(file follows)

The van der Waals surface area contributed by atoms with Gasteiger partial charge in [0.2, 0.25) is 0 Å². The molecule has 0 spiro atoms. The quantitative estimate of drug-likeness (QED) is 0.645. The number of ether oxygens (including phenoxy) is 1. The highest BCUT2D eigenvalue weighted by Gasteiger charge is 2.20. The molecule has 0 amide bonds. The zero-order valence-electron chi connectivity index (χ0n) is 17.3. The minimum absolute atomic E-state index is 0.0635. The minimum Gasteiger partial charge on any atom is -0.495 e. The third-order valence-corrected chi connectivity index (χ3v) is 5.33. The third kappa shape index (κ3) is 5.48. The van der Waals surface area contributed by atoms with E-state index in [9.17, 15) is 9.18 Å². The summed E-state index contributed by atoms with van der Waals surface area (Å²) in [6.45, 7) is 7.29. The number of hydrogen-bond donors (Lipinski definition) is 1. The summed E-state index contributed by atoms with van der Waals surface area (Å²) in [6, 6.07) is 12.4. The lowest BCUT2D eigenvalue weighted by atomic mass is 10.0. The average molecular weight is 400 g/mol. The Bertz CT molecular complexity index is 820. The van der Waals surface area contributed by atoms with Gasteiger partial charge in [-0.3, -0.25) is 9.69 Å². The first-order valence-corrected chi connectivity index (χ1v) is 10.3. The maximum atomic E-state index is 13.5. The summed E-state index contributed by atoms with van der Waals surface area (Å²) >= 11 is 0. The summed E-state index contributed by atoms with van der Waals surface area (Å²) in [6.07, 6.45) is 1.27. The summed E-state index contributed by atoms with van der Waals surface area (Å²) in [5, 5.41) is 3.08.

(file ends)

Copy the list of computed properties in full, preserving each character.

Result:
The van der Waals surface area contributed by atoms with Gasteiger partial charge in [0.2, 0.25) is 0 Å². The molecule has 0 spiro atoms. The quantitative estimate of drug-likeness (QED) is 0.645. The number of ether oxygens (including phenoxy) is 1. The highest BCUT2D eigenvalue weighted by Gasteiger charge is 2.20. The molecule has 0 amide bonds. The zero-order valence-electron chi connectivity index (χ0n) is 17.3. The minimum absolute atomic E-state index is 0.0635. The minimum Gasteiger partial charge on any atom is -0.495 e. The third-order valence-corrected chi connectivity index (χ3v) is 5.33. The third kappa shape index (κ3) is 5.48. The van der Waals surface area contributed by atoms with E-state index in [9.17, 15) is 9.18 Å². The summed E-state index contributed by atoms with van der Waals surface area (Å²) in [6.45, 7) is 7.29. The number of hydrogen-bond donors (Lipinski definition) is 1. The summed E-state index contributed by atoms with van der Waals surface area (Å²) in [6, 6.07) is 12.4. The lowest BCUT2D eigenvalue weighted by atomic mass is 10.0. The average molecular weight is 400 g/mol. The Bertz CT molecular complexity index is 820. The van der Waals surface area contributed by atoms with Gasteiger partial charge in [-0.3, -0.25) is 9.69 Å². The first-order valence-corrected chi connectivity index (χ1v) is 10.3. The maximum atomic E-state index is 13.5. The summed E-state index contributed by atoms with van der Waals surface area (Å²) >= 11 is 0. The summed E-state index contributed by atoms with van der Waals surface area (Å²) in [6.07, 6.45) is 1.27. The summed E-state index contributed by atoms with van der Waals surface area (Å²) in [5, 5.41) is 3.08.